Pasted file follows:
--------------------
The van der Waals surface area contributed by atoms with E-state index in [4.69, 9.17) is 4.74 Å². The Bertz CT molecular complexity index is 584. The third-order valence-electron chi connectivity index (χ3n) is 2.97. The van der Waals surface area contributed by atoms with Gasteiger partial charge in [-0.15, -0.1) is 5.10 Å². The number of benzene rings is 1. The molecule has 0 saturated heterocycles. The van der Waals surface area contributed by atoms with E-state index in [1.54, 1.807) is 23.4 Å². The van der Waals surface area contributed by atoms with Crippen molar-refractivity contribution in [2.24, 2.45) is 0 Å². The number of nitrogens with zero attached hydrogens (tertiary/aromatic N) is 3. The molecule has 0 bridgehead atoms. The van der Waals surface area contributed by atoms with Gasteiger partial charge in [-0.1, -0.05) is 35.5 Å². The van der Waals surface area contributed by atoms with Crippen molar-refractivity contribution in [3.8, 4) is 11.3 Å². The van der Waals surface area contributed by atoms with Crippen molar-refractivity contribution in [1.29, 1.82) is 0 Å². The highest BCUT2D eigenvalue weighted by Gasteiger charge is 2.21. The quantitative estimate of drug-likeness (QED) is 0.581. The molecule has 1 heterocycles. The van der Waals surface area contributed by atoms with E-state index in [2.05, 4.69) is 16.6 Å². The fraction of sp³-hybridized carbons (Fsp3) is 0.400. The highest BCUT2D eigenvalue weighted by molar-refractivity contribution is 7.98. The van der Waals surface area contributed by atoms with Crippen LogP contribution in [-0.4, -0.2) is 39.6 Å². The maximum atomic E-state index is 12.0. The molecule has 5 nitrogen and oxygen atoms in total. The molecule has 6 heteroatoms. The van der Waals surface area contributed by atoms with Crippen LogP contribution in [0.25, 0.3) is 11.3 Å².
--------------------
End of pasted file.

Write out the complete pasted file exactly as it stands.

The van der Waals surface area contributed by atoms with E-state index in [4.69, 9.17) is 4.74 Å². The Bertz CT molecular complexity index is 584. The third-order valence-electron chi connectivity index (χ3n) is 2.97. The van der Waals surface area contributed by atoms with Gasteiger partial charge in [-0.15, -0.1) is 5.10 Å². The number of benzene rings is 1. The molecule has 0 saturated heterocycles. The van der Waals surface area contributed by atoms with E-state index in [1.54, 1.807) is 23.4 Å². The van der Waals surface area contributed by atoms with Crippen molar-refractivity contribution in [2.24, 2.45) is 0 Å². The number of nitrogens with zero attached hydrogens (tertiary/aromatic N) is 3. The molecule has 0 bridgehead atoms. The van der Waals surface area contributed by atoms with Gasteiger partial charge in [-0.1, -0.05) is 35.5 Å². The van der Waals surface area contributed by atoms with Crippen molar-refractivity contribution in [3.8, 4) is 11.3 Å². The van der Waals surface area contributed by atoms with Crippen molar-refractivity contribution in [1.29, 1.82) is 0 Å². The highest BCUT2D eigenvalue weighted by Gasteiger charge is 2.21. The quantitative estimate of drug-likeness (QED) is 0.581. The molecule has 1 heterocycles. The van der Waals surface area contributed by atoms with E-state index in [2.05, 4.69) is 16.6 Å². The fraction of sp³-hybridized carbons (Fsp3) is 0.400. The highest BCUT2D eigenvalue weighted by molar-refractivity contribution is 7.98. The van der Waals surface area contributed by atoms with Crippen LogP contribution in [-0.4, -0.2) is 39.6 Å². The maximum atomic E-state index is 12.0. The molecule has 5 nitrogen and oxygen atoms in total. The molecule has 6 heteroatoms. The van der Waals surface area contributed by atoms with Crippen LogP contribution in [0.25, 0.3) is 11.3 Å².